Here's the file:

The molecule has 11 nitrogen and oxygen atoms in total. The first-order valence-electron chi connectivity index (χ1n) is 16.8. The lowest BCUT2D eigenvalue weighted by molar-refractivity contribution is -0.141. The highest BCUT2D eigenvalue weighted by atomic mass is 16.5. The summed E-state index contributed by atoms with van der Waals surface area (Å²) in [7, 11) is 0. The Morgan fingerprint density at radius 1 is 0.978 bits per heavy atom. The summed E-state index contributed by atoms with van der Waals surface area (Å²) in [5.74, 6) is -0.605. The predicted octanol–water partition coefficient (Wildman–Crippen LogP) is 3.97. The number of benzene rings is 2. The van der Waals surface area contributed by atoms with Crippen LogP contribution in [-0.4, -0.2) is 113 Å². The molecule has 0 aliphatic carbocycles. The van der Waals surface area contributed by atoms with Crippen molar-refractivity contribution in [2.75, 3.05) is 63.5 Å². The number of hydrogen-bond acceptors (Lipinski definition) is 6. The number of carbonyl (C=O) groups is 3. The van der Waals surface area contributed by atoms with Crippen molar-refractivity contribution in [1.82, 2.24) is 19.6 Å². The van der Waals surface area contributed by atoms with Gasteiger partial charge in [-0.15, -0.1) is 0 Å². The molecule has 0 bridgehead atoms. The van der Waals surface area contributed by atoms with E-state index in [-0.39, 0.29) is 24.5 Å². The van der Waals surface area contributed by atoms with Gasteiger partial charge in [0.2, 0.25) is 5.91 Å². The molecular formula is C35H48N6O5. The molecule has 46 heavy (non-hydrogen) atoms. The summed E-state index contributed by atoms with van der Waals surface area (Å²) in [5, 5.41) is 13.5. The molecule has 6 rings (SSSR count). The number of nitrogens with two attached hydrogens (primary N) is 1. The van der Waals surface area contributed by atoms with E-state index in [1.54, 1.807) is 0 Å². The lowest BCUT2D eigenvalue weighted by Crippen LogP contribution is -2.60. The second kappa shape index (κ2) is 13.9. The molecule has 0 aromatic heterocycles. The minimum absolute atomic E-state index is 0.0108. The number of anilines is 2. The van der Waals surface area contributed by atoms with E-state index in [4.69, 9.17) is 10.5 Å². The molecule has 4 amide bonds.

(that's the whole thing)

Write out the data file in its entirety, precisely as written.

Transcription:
The molecule has 11 nitrogen and oxygen atoms in total. The first-order valence-electron chi connectivity index (χ1n) is 16.8. The lowest BCUT2D eigenvalue weighted by molar-refractivity contribution is -0.141. The highest BCUT2D eigenvalue weighted by atomic mass is 16.5. The summed E-state index contributed by atoms with van der Waals surface area (Å²) in [7, 11) is 0. The Morgan fingerprint density at radius 1 is 0.978 bits per heavy atom. The summed E-state index contributed by atoms with van der Waals surface area (Å²) in [5.74, 6) is -0.605. The predicted octanol–water partition coefficient (Wildman–Crippen LogP) is 3.97. The number of benzene rings is 2. The van der Waals surface area contributed by atoms with Crippen LogP contribution in [-0.4, -0.2) is 113 Å². The molecule has 0 aliphatic carbocycles. The van der Waals surface area contributed by atoms with Crippen molar-refractivity contribution in [2.75, 3.05) is 63.5 Å². The number of hydrogen-bond acceptors (Lipinski definition) is 6. The number of carbonyl (C=O) groups is 3. The van der Waals surface area contributed by atoms with Crippen molar-refractivity contribution in [1.82, 2.24) is 19.6 Å². The van der Waals surface area contributed by atoms with Gasteiger partial charge in [-0.15, -0.1) is 0 Å². The molecule has 0 bridgehead atoms. The van der Waals surface area contributed by atoms with E-state index in [-0.39, 0.29) is 24.5 Å². The van der Waals surface area contributed by atoms with Gasteiger partial charge in [0.2, 0.25) is 5.91 Å². The molecular formula is C35H48N6O5. The molecule has 46 heavy (non-hydrogen) atoms. The summed E-state index contributed by atoms with van der Waals surface area (Å²) in [5, 5.41) is 13.5. The molecule has 6 rings (SSSR count). The number of nitrogens with two attached hydrogens (primary N) is 1. The van der Waals surface area contributed by atoms with E-state index in [1.54, 1.807) is 0 Å². The lowest BCUT2D eigenvalue weighted by Crippen LogP contribution is -2.60. The second kappa shape index (κ2) is 13.9. The molecule has 0 aromatic heterocycles. The minimum absolute atomic E-state index is 0.0108. The number of anilines is 2. The van der Waals surface area contributed by atoms with E-state index in [4.69, 9.17) is 10.5 Å². The molecule has 4 amide bonds.